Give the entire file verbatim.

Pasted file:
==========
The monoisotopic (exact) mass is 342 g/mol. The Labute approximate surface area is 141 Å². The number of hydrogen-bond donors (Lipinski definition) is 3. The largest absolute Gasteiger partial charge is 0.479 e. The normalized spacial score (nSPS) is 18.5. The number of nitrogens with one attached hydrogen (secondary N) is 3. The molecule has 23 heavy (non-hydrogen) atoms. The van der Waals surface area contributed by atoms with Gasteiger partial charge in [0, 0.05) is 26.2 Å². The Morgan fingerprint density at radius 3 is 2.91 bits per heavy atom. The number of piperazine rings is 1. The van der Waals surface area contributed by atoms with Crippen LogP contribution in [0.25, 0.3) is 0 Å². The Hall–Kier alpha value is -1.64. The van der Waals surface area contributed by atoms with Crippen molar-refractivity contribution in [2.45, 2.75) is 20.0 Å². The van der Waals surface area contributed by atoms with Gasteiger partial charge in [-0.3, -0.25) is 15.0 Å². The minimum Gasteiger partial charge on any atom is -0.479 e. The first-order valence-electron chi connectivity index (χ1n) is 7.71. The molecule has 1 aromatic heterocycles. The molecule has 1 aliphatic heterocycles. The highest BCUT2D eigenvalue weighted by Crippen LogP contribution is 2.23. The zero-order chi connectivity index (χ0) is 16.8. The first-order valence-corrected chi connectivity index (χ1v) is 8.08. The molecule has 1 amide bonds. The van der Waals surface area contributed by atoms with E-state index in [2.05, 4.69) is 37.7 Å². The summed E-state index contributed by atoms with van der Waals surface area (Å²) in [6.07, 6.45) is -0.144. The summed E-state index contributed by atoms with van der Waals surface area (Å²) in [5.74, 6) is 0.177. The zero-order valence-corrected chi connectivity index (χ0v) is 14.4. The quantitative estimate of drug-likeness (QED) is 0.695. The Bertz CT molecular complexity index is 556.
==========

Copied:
The monoisotopic (exact) mass is 342 g/mol. The Labute approximate surface area is 141 Å². The number of hydrogen-bond donors (Lipinski definition) is 3. The largest absolute Gasteiger partial charge is 0.479 e. The normalized spacial score (nSPS) is 18.5. The number of nitrogens with one attached hydrogen (secondary N) is 3. The molecule has 23 heavy (non-hydrogen) atoms. The van der Waals surface area contributed by atoms with Gasteiger partial charge in [0, 0.05) is 26.2 Å². The Morgan fingerprint density at radius 3 is 2.91 bits per heavy atom. The number of piperazine rings is 1. The van der Waals surface area contributed by atoms with Crippen LogP contribution in [0.25, 0.3) is 0 Å². The Hall–Kier alpha value is -1.64. The van der Waals surface area contributed by atoms with Crippen molar-refractivity contribution in [2.45, 2.75) is 20.0 Å². The van der Waals surface area contributed by atoms with Gasteiger partial charge in [-0.3, -0.25) is 15.0 Å². The minimum Gasteiger partial charge on any atom is -0.479 e. The first-order valence-electron chi connectivity index (χ1n) is 7.71. The molecule has 1 aromatic heterocycles. The molecule has 1 aliphatic heterocycles. The highest BCUT2D eigenvalue weighted by Crippen LogP contribution is 2.23. The zero-order chi connectivity index (χ0) is 16.8. The first-order valence-corrected chi connectivity index (χ1v) is 8.08. The molecule has 1 amide bonds. The van der Waals surface area contributed by atoms with E-state index in [2.05, 4.69) is 37.7 Å². The summed E-state index contributed by atoms with van der Waals surface area (Å²) in [6.07, 6.45) is -0.144. The summed E-state index contributed by atoms with van der Waals surface area (Å²) in [5.74, 6) is 0.177. The zero-order valence-corrected chi connectivity index (χ0v) is 14.4. The quantitative estimate of drug-likeness (QED) is 0.695. The Bertz CT molecular complexity index is 556.